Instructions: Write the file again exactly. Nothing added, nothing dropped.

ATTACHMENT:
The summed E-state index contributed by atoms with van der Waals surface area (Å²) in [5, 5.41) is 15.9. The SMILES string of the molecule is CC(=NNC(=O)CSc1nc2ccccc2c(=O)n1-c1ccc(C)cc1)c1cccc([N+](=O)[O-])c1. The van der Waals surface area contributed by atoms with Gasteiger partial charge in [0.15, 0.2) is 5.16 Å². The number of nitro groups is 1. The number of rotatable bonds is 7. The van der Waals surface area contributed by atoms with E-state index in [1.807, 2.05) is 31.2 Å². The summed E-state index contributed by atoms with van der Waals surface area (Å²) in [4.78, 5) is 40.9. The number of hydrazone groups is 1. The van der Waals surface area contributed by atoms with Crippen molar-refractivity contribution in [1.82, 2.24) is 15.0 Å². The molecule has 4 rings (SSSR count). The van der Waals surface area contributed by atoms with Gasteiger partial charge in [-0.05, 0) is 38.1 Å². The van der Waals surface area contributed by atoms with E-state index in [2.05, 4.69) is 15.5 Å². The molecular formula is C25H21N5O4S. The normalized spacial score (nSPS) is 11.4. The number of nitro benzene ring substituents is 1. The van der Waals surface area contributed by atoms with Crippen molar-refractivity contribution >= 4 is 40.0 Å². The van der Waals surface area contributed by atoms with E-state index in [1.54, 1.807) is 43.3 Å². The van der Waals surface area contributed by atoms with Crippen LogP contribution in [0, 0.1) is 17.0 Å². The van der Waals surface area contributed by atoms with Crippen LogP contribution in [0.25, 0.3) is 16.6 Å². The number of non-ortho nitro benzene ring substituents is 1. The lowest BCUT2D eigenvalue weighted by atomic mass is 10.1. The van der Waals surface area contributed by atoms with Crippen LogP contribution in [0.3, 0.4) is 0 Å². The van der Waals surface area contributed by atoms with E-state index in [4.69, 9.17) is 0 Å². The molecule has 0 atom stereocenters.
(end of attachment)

The summed E-state index contributed by atoms with van der Waals surface area (Å²) in [5, 5.41) is 15.9. The SMILES string of the molecule is CC(=NNC(=O)CSc1nc2ccccc2c(=O)n1-c1ccc(C)cc1)c1cccc([N+](=O)[O-])c1. The van der Waals surface area contributed by atoms with Gasteiger partial charge in [0.15, 0.2) is 5.16 Å². The number of nitro groups is 1. The number of rotatable bonds is 7. The van der Waals surface area contributed by atoms with E-state index in [1.807, 2.05) is 31.2 Å². The summed E-state index contributed by atoms with van der Waals surface area (Å²) in [4.78, 5) is 40.9. The number of hydrazone groups is 1. The van der Waals surface area contributed by atoms with Crippen molar-refractivity contribution in [1.82, 2.24) is 15.0 Å². The molecule has 4 rings (SSSR count). The van der Waals surface area contributed by atoms with Gasteiger partial charge in [-0.05, 0) is 38.1 Å². The van der Waals surface area contributed by atoms with E-state index in [2.05, 4.69) is 15.5 Å². The molecular formula is C25H21N5O4S. The normalized spacial score (nSPS) is 11.4. The number of nitro benzene ring substituents is 1. The van der Waals surface area contributed by atoms with Crippen molar-refractivity contribution >= 4 is 40.0 Å². The van der Waals surface area contributed by atoms with E-state index in [1.54, 1.807) is 43.3 Å². The van der Waals surface area contributed by atoms with Crippen LogP contribution in [0, 0.1) is 17.0 Å². The van der Waals surface area contributed by atoms with Crippen LogP contribution in [0.25, 0.3) is 16.6 Å². The number of non-ortho nitro benzene ring substituents is 1. The lowest BCUT2D eigenvalue weighted by atomic mass is 10.1. The van der Waals surface area contributed by atoms with Crippen LogP contribution in [0.3, 0.4) is 0 Å². The van der Waals surface area contributed by atoms with E-state index in [4.69, 9.17) is 0 Å². The molecule has 0 atom stereocenters.